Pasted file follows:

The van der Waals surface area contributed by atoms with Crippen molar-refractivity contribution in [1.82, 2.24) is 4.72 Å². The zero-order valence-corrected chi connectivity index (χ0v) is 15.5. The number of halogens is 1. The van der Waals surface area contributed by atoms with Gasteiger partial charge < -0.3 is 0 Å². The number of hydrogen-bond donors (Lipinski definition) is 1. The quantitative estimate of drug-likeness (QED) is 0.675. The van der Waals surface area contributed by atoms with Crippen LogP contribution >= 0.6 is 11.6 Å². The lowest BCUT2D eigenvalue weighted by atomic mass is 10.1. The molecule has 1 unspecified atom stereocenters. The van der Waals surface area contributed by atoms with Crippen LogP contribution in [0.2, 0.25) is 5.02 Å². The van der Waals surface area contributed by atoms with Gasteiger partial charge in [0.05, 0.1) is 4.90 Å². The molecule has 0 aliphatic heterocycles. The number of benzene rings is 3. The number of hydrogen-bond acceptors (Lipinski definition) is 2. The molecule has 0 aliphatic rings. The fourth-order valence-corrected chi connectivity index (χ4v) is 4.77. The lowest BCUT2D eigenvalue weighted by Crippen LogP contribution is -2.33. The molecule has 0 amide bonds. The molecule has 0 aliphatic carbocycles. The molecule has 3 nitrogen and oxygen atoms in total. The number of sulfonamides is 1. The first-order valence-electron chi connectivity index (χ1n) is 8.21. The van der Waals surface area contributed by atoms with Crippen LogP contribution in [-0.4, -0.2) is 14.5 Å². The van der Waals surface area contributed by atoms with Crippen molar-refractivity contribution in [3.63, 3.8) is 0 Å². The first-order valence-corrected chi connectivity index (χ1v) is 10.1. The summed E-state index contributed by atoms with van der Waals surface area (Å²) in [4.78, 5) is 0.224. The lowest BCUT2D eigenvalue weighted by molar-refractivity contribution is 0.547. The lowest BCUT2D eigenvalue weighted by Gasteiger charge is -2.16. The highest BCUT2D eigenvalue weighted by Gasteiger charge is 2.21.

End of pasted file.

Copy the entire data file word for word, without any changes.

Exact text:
The van der Waals surface area contributed by atoms with Crippen molar-refractivity contribution in [1.82, 2.24) is 4.72 Å². The zero-order valence-corrected chi connectivity index (χ0v) is 15.5. The number of halogens is 1. The van der Waals surface area contributed by atoms with Gasteiger partial charge < -0.3 is 0 Å². The number of hydrogen-bond donors (Lipinski definition) is 1. The quantitative estimate of drug-likeness (QED) is 0.675. The van der Waals surface area contributed by atoms with Crippen LogP contribution >= 0.6 is 11.6 Å². The lowest BCUT2D eigenvalue weighted by atomic mass is 10.1. The molecule has 1 unspecified atom stereocenters. The van der Waals surface area contributed by atoms with Crippen LogP contribution in [0.2, 0.25) is 5.02 Å². The van der Waals surface area contributed by atoms with Gasteiger partial charge in [0.05, 0.1) is 4.90 Å². The molecule has 0 aliphatic heterocycles. The number of benzene rings is 3. The number of hydrogen-bond acceptors (Lipinski definition) is 2. The molecule has 0 aliphatic rings. The fourth-order valence-corrected chi connectivity index (χ4v) is 4.77. The lowest BCUT2D eigenvalue weighted by Crippen LogP contribution is -2.33. The molecule has 0 amide bonds. The molecule has 0 aliphatic carbocycles. The molecule has 3 nitrogen and oxygen atoms in total. The number of sulfonamides is 1. The first-order valence-electron chi connectivity index (χ1n) is 8.21. The van der Waals surface area contributed by atoms with Crippen LogP contribution in [-0.4, -0.2) is 14.5 Å². The van der Waals surface area contributed by atoms with Crippen molar-refractivity contribution in [3.63, 3.8) is 0 Å². The first-order valence-corrected chi connectivity index (χ1v) is 10.1. The summed E-state index contributed by atoms with van der Waals surface area (Å²) in [4.78, 5) is 0.224. The lowest BCUT2D eigenvalue weighted by molar-refractivity contribution is 0.547. The lowest BCUT2D eigenvalue weighted by Gasteiger charge is -2.16. The highest BCUT2D eigenvalue weighted by Gasteiger charge is 2.21.